In today’s industry news roundup: TIM (Telecom Italia)’s planned split in two would impact half of its domestic workforce; UK healthcare sector attracts more private 5G stocks; Dutch U-turn for Meta; And much more !
About half of Telecom Italy (TIM)Italy’s staff – some 21,000 employees – are set to become part of the NetCo division which apparently has no long-term future at the Italian national operator, reports Reuters. As part of CEO Pietro Labriola’s current industrial plan, TIM will be split into two separate entities, ServCo and NetCo. ServCo, which includes TIM’s mobile and digital business units, will remain central to TIM’s future business, while NetCo, which will include the fixed line access network assets and Sparkle (the international business unit), will be dismantled and unloaded, with fixed line assets to be merged with Open Fiber in a controversial move that struggles to garner the full support of TIM’s largest shareholder, Vivendi (as Previously reported).
O2 Blank Media joined the growing list of network operators who see the UK healthcare sector as a prime prospect for their private 5G network aspirations. The British operator’s business arm, Virgin Media O2 Business, has activated what it calls the UK’s first 5G-enabled hospital with the South London and Maudsley NHS Foundation Trust as part of ongoing trials by NHS Digital. “The private 5G network provides dedicated connectivity for critical digital health use cases for clinicians and patients,” according to the operator. “The trials investigate the efficiency, safety and security benefits of using 5G-connected smart technologies in NHS hospitals – including IoT [internet of things]AR [augmented reality] and AI [artificial intelligence]“, he adds in this press release. Earlier this year, Verizon Business identified healthcare as a leading vertical for its international private networks as it hit a do business with a Visionable health technology specialistJuniper Networks and Capgemini to trial a private 5G network at a facility in South East England. BT Enterprise also highlighted the work it does developing digital services and technologies for the NHS.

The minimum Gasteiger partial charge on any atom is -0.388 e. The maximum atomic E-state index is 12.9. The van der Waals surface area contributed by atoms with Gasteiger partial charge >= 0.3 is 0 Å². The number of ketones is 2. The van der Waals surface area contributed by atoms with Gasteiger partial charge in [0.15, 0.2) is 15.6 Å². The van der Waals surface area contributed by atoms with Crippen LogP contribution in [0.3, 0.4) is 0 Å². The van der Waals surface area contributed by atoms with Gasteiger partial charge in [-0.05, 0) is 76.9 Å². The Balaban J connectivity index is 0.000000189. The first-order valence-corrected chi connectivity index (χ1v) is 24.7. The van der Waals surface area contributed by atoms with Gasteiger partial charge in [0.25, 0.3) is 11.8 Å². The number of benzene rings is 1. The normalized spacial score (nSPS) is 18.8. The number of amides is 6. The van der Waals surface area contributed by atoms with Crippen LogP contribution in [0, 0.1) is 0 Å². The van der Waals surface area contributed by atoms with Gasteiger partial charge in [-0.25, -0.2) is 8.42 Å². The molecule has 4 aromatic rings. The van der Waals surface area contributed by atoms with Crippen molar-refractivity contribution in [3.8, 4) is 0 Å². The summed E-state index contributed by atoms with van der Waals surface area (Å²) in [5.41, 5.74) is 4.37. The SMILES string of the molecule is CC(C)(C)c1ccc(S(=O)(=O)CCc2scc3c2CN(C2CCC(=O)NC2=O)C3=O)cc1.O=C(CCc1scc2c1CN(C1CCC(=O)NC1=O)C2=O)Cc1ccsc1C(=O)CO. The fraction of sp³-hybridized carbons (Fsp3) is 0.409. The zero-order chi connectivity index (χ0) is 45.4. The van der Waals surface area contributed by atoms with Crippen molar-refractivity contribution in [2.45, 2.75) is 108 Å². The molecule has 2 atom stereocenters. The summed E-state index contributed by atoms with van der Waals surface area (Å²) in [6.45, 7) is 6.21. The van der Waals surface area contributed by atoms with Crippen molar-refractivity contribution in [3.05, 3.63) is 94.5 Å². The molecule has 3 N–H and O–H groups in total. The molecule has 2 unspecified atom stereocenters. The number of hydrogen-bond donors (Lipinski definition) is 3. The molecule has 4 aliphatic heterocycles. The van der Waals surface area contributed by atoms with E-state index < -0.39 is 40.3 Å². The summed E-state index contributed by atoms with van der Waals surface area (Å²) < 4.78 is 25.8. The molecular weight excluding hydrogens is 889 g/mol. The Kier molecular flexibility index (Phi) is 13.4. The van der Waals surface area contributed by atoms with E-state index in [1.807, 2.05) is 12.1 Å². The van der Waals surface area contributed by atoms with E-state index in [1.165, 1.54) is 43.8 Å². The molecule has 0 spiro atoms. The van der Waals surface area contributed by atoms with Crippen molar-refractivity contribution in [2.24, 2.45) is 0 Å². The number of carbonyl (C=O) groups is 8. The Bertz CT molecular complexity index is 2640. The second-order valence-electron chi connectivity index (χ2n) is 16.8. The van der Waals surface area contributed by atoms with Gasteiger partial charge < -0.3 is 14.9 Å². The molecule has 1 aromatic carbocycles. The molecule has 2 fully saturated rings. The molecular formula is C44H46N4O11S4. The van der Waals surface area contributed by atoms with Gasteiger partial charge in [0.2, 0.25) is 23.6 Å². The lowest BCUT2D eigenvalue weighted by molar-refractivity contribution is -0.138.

Meta met its match in Zeewolde… Facebook parent company Meta has abandoned plans to build a large data center in the Zeewolde region of the Netherlands following local and national opposition on a diet. You can read about Meta’s U-turn in this Dutch report and see our previous coverage of this development here.
The national operator of the Republic of Ireland Eir entered into an agreement with InfraVia Capital Partners whereby the infrastructure investor will take a 49.99% stake in Fiber Networks Ireland, a subsidiary of the Eir group. As a result of this agreement, Fiber Networks Ireland has secured €765 million in funding which will enable it to “accelerate the pace of expansion of its fibre-to-the-home broadband network. When completed, this network will serve 84% of the country’s homes and businesses, meaning Ireland is set to become one of the most fiber-connected countries in the world,” according to the telecom operator. .
Chinese mobile operators added 275,000 5G base stations in the first five months of this year to bring the total across the country to 1.7 million, according to the country’s latest statistics. Ministry of Industry and Information Technology (MIIT). As a result, almost 17% of base stations in the country are now 5G-enabled. MIIT also reported that China’s communications sector generated revenue of 665 billion yuan ($99.2 billion) in the first five months of 2022, an increase of 8.5% over the same. period a year earlier. For more details, see this report from the Chinese state news agency Xinhua.
A failure of the voice platform caused a service interruption for more than 39 million customers of the giant Japanese operator KDDIName on weekends, with service restored after 40 hours of downtime, reports the Japan Times.
germany Umlautwhat was acquired by Accenture last yearopened its 5G Campus Lab, a private Open RAN network that “allows companies in all industries to more quickly design, test and implement ultra-high-speed, low-latency connectivity solutions without having to invest in construction of their own network” – Read more.
Telecoms industry veteran Mike Short will step down at the end of 2022 as the UK government’s chief scientific adviser Department of International Trade (DIT) and helps DIT find a successor. You can read more about the role in this LinkedIn post from Mike – but do not delay because the deadline for submitting applications is July 31.
– Staff, TelecomTV